Jerry Douglas was a teenager playing in a band in Lexington, Kentucky, the first time he heard Weather Report and Chick Corea — on the same day. More than 40 years later, he remembers the moment vividly.
“It blew my head off,” he says. “I loved it. And I thought, ‘Well, there’s where I could go with all this stuff runnin’ around in my head.’”
“All this stuff” is the remarkable music Douglas has made on Dobro and lap steel in a career that’s earned him world renown as the top purveyor of his craft. On his latest musical foray, What If, Douglas decisively merges those jazz inclinations with the bluegrass, country, blues, swing, rock, and soul he’s spent his life absorbing and performing, forging a sound that flies beyond the boundaries of anything he — or anyone else — has done before.
Though Douglas has recorded several of these songs previously, he turns them inside out here in bold new arrangements filled with unexpected elements. For example, in 1992 he covered “Hey Joe,” the Billy Roberts folk tune that became one of Jimi Hendrix’s most beloved blues-rockers, as an uptempo bluegrass song. Here, it’s recontextualized again with drums and fiddle — and horns instead of mandolin. And “Freemantle,” which Douglas and banjoist Béla Fleck had co-written and recorded decades ago as a duet, is now so deeply layered, it almost begs to be heard through headphones.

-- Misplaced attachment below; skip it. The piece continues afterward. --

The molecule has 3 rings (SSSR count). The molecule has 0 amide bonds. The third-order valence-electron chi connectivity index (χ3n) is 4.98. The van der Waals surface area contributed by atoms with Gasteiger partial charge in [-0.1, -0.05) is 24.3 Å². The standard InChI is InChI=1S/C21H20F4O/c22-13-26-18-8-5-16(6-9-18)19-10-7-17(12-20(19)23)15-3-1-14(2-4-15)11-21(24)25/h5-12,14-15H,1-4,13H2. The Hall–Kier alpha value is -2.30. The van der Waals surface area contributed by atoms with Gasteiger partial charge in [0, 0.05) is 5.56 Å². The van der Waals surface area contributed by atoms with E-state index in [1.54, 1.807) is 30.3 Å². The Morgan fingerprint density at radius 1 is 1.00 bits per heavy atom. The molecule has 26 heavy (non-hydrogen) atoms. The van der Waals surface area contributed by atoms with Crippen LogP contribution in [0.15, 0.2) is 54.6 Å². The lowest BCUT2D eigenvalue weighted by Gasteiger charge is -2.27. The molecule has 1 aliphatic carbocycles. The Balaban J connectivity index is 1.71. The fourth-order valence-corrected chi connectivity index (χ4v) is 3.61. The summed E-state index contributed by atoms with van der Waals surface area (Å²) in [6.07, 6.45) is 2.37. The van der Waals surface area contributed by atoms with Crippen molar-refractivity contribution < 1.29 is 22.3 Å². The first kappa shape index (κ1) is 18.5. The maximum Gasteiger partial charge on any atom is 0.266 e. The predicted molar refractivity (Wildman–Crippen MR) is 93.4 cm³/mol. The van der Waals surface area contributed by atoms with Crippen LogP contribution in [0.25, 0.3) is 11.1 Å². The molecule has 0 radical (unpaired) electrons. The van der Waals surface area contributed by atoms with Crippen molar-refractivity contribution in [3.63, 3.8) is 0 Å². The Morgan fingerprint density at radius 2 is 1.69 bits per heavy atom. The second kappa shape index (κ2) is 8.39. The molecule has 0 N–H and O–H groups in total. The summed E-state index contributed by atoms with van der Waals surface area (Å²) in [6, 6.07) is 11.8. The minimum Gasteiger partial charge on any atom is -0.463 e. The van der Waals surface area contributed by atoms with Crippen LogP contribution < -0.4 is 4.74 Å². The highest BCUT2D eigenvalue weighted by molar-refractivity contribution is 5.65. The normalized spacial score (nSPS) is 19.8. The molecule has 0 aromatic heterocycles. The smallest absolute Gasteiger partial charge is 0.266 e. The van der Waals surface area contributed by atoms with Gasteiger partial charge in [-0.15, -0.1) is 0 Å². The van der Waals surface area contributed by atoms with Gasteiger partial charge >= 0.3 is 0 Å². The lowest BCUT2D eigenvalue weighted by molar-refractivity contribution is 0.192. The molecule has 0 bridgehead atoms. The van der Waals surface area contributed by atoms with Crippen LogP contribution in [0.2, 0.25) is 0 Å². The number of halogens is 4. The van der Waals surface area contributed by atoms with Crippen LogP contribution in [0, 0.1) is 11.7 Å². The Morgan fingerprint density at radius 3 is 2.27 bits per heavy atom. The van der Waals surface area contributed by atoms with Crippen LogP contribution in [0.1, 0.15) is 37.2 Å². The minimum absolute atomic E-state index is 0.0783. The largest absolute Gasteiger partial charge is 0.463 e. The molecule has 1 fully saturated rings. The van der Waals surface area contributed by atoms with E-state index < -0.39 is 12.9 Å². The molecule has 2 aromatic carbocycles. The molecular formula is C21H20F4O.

Like fellow bluegrass-rooted peers Fleck and David Grisman, Douglas has always balanced respect for tradition with a desire to escape constricting expectations. But there were places even he was afraid to go — until now.
“I’ve always heard horn lines in my songs, and I usually put something else there instead,” he explains. But after bassist Daniel Kimbro joined the Jerry Douglas Band in 2013, he introduced Douglas to guitarist Mike Seal, trumpet player Vance Thompson, and saxophonist Jamel Mitchell — a nephew of famed Al Green producer Willie Mitchell and son of James, one of the original Memphis Horns players.
Douglas started performing in his early teens. Born in Warren, Ohio, Douglas was 8 when his bluegrass-loving dad took him to hear Lester Flatt and Earl Scruggs. Douglas fell in love with the sound he heard coming from Josh Graves’ Dobro. Five years later, he was playing Ohio’s finest dives in his dad’s band, entertaining southern-born steel workers (and sipping vodka drinks the little-old-lady bartenders made him). He spent much of his time listening to bluegrass, though proximity to the rock bastion of Cleveland helped foster his awareness of the Beatles, Stones, Byrds, and other top acts of the day.